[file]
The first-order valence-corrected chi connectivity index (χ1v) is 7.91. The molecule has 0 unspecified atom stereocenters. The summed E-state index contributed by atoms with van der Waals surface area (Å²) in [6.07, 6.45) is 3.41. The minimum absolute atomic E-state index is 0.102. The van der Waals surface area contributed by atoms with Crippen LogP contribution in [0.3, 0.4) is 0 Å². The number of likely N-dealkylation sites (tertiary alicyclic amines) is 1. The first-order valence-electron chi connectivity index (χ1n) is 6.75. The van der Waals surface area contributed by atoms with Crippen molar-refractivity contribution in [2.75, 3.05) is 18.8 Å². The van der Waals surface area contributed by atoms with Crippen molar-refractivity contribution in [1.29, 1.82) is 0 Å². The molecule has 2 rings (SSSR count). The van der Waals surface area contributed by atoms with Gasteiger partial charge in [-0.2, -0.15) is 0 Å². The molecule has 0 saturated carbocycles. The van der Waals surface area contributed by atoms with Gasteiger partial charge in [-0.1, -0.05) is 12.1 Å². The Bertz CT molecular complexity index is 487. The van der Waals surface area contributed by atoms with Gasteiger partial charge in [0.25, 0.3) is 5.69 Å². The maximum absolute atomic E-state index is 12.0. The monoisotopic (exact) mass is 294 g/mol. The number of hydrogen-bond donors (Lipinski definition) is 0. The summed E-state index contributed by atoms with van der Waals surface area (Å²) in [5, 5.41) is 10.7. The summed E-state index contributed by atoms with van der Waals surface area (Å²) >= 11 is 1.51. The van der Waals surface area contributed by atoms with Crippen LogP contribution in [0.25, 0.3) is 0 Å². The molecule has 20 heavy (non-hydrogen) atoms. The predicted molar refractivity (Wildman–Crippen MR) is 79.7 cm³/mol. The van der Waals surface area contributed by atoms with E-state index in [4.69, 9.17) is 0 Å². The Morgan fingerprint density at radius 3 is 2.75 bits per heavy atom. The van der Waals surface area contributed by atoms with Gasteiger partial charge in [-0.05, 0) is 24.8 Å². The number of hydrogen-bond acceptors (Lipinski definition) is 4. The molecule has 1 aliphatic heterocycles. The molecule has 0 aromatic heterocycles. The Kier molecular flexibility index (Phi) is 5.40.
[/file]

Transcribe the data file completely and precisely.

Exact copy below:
The first-order valence-corrected chi connectivity index (χ1v) is 7.91. The molecule has 0 unspecified atom stereocenters. The summed E-state index contributed by atoms with van der Waals surface area (Å²) in [6.07, 6.45) is 3.41. The minimum absolute atomic E-state index is 0.102. The van der Waals surface area contributed by atoms with Crippen LogP contribution in [0.3, 0.4) is 0 Å². The number of likely N-dealkylation sites (tertiary alicyclic amines) is 1. The first-order valence-electron chi connectivity index (χ1n) is 6.75. The van der Waals surface area contributed by atoms with Crippen molar-refractivity contribution in [2.75, 3.05) is 18.8 Å². The van der Waals surface area contributed by atoms with Crippen molar-refractivity contribution in [1.29, 1.82) is 0 Å². The molecule has 2 rings (SSSR count). The van der Waals surface area contributed by atoms with Gasteiger partial charge in [-0.2, -0.15) is 0 Å². The molecule has 0 saturated carbocycles. The van der Waals surface area contributed by atoms with Gasteiger partial charge in [-0.1, -0.05) is 12.1 Å². The Bertz CT molecular complexity index is 487. The van der Waals surface area contributed by atoms with Gasteiger partial charge in [0.25, 0.3) is 5.69 Å². The maximum absolute atomic E-state index is 12.0. The monoisotopic (exact) mass is 294 g/mol. The number of hydrogen-bond donors (Lipinski definition) is 0. The summed E-state index contributed by atoms with van der Waals surface area (Å²) in [5, 5.41) is 10.7. The summed E-state index contributed by atoms with van der Waals surface area (Å²) >= 11 is 1.51. The van der Waals surface area contributed by atoms with Crippen LogP contribution in [0.25, 0.3) is 0 Å². The molecule has 20 heavy (non-hydrogen) atoms. The predicted molar refractivity (Wildman–Crippen MR) is 79.7 cm³/mol. The van der Waals surface area contributed by atoms with E-state index in [4.69, 9.17) is 0 Å². The Morgan fingerprint density at radius 3 is 2.75 bits per heavy atom. The van der Waals surface area contributed by atoms with Gasteiger partial charge in [-0.05, 0) is 24.8 Å². The number of hydrogen-bond acceptors (Lipinski definition) is 4. The molecule has 1 aliphatic heterocycles. The molecule has 0 aromatic heterocycles. The Kier molecular flexibility index (Phi) is 5.40.